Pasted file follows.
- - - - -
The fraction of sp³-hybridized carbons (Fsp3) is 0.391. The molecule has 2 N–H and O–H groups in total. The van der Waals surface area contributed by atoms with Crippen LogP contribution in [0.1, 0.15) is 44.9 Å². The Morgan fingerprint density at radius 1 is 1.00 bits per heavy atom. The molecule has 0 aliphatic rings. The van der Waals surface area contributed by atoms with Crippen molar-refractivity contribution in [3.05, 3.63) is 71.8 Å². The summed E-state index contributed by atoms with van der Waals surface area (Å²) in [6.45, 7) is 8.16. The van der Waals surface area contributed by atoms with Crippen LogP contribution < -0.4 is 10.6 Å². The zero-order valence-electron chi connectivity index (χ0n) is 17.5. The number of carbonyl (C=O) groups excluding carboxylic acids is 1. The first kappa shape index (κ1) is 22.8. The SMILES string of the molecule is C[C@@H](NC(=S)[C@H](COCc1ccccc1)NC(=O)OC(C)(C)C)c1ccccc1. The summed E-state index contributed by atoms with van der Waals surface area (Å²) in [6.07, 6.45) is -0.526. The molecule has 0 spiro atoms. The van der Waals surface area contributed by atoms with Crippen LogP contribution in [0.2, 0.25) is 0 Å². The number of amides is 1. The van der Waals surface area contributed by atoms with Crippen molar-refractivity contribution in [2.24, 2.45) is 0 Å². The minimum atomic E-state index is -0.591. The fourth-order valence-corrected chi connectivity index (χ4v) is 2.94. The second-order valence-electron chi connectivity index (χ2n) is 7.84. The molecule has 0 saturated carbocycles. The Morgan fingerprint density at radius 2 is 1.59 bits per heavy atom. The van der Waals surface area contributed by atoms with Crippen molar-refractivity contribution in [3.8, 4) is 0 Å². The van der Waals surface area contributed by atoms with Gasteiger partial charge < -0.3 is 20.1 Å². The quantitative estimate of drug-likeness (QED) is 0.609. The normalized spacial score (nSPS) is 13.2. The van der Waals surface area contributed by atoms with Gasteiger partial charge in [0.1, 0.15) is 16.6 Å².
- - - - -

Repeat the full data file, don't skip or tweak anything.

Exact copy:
The fraction of sp³-hybridized carbons (Fsp3) is 0.391. The molecule has 2 N–H and O–H groups in total. The van der Waals surface area contributed by atoms with Crippen LogP contribution in [0.1, 0.15) is 44.9 Å². The Morgan fingerprint density at radius 1 is 1.00 bits per heavy atom. The molecule has 0 aliphatic rings. The van der Waals surface area contributed by atoms with Crippen molar-refractivity contribution in [3.05, 3.63) is 71.8 Å². The summed E-state index contributed by atoms with van der Waals surface area (Å²) in [6.45, 7) is 8.16. The van der Waals surface area contributed by atoms with Crippen LogP contribution < -0.4 is 10.6 Å². The zero-order valence-electron chi connectivity index (χ0n) is 17.5. The number of carbonyl (C=O) groups excluding carboxylic acids is 1. The first kappa shape index (κ1) is 22.8. The SMILES string of the molecule is C[C@@H](NC(=S)[C@H](COCc1ccccc1)NC(=O)OC(C)(C)C)c1ccccc1. The summed E-state index contributed by atoms with van der Waals surface area (Å²) in [6.07, 6.45) is -0.526. The molecule has 0 spiro atoms. The van der Waals surface area contributed by atoms with Crippen LogP contribution in [0.2, 0.25) is 0 Å². The number of amides is 1. The van der Waals surface area contributed by atoms with Crippen molar-refractivity contribution in [2.24, 2.45) is 0 Å². The minimum atomic E-state index is -0.591. The fourth-order valence-corrected chi connectivity index (χ4v) is 2.94. The second-order valence-electron chi connectivity index (χ2n) is 7.84. The molecule has 0 saturated carbocycles. The Morgan fingerprint density at radius 2 is 1.59 bits per heavy atom. The van der Waals surface area contributed by atoms with Crippen molar-refractivity contribution in [3.8, 4) is 0 Å². The van der Waals surface area contributed by atoms with Gasteiger partial charge < -0.3 is 20.1 Å². The quantitative estimate of drug-likeness (QED) is 0.609. The normalized spacial score (nSPS) is 13.2. The van der Waals surface area contributed by atoms with Gasteiger partial charge in [0.1, 0.15) is 16.6 Å².